‘The colour of your lighting, and the way it renders colour, is very important – you don’t want to look a funny shade when you glance in the mirror!’ says Melanie Shaw. ‘In general, I would recommend a warm white hue for bathroom lighting. But remember that one manufacturer’s warm white may be different from another’s.’
You also want to make sure you choose the right type of bulb. When deciding between halogen or LED, there are pros and cons to both. In the past, halogen lighting has been perceived as offering better lighting properties, but LEDs have evolved to the point where they can now offer an equivalent quality of light. LEDs are also dimmable and highly energy-efficient. ‘The other advantage of LEDs is that you don’t have to change the bulbs, making them an especially good choice for older people,’ points out Carolyn Trevor.
In this dramatic wet room, the lighting plays over the glimmering tiles and bright white of the feature bath, against a background of greys accented with black. Each area is lit separately, with a combination of wall lights, ceiling lights and concealed lights fitted in the shower to give a wash of light.
‘Think about what the light will hit,’ suggests Natalie Benes. ‘If you have a nice bath, this can be a great feature to accentuate. Or we might sometimes make use of big slabs of marble, or dramatic tiling, and make a feature of it using lighting.’
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As well as getting the design right, consider the practicalities, too. ‘An electrician should be able to advise you on essentials such as IP ratings – how well the fittings protect against water ingress,’ says Melanie Shaw. ‘Different bathroom zones will have different requirements, and you will need to make sure all of the light fittings in your bathroom have the right IP rating for the zone they’re in.’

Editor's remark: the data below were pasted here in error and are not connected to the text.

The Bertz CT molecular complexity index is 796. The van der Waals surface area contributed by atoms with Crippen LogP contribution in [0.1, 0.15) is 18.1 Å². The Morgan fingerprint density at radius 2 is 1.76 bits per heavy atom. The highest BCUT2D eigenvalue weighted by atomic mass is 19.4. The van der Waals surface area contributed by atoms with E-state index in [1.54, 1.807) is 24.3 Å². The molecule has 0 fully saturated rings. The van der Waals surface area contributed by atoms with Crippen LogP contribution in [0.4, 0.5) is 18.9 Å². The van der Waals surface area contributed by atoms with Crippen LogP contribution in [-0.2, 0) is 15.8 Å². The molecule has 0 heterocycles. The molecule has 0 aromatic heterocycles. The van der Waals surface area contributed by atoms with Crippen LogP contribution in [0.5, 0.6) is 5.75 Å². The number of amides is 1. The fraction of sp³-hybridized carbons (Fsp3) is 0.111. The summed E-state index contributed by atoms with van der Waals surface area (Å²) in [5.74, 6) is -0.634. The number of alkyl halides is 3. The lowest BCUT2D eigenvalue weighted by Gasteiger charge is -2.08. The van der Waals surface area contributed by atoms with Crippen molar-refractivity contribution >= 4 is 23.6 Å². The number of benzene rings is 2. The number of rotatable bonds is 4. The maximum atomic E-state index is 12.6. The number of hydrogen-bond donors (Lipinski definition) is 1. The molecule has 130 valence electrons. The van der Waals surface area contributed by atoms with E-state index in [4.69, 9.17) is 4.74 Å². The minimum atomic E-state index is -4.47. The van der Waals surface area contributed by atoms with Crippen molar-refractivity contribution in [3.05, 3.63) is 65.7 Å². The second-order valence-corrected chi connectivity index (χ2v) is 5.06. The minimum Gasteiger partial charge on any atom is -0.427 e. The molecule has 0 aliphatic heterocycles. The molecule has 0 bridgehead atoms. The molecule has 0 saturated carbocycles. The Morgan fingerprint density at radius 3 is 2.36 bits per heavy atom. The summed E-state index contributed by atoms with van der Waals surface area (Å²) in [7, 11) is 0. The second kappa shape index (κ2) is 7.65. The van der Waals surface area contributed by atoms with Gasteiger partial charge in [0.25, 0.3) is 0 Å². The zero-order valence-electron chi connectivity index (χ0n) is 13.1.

But remember to consider design in tandem with the technical side. ‘A good electrician will be competent with installation, and with meeting regulations,’ says Melanie. ‘But at same time, they won’t necessarily think about your bathroom lighting in terms of focal points, accents or tiles – and this is where you, or a lighting expert, can really add something special by thinking it through.’
This design matches the mirror to the window size and positioning, making both work together well. ‘Use mirrors to balance the light,’ advises Natalie. ‘If there’s a darker area, mirrors can help to create a more spacious feel and bounce the light further into the room.’
See how to make a nautical mirror for less than £20
In this cedar-clad vaulted cloakroom, feature wallpaper is framed by glowing strips of LED lights in a cool white to create an ethereal effect.
LED lighting is versatile, especially when hidden in recesses, and can even be used to create different colours of mood lighting – a warm golden glow, or a calm cool blue, for example – that you can change at the touch of a button. Or the lighting can be set to cycle through various colours, depending on the desired mood.
If your bathroom is lacking in natural light, consider whether a light tunnel (sometimes also known as a sun tunnel or light tube) could help. These funnel natural light down from above, bringing a ray of sunshine to a basement or internal room.
A light tunnel can work well in rooms where you don’t have direct access to a window or roof, but where a light tunnel can be set to reach natural light. Remember that the tunnel will need access to external light for this to work – for instance, in an internal bathroom the tunnel could run through the loft to the roof.
How have you lit your bathroom? Is it successful, or is there anything you would do differently? Share your thoughts and photos in the Comments below.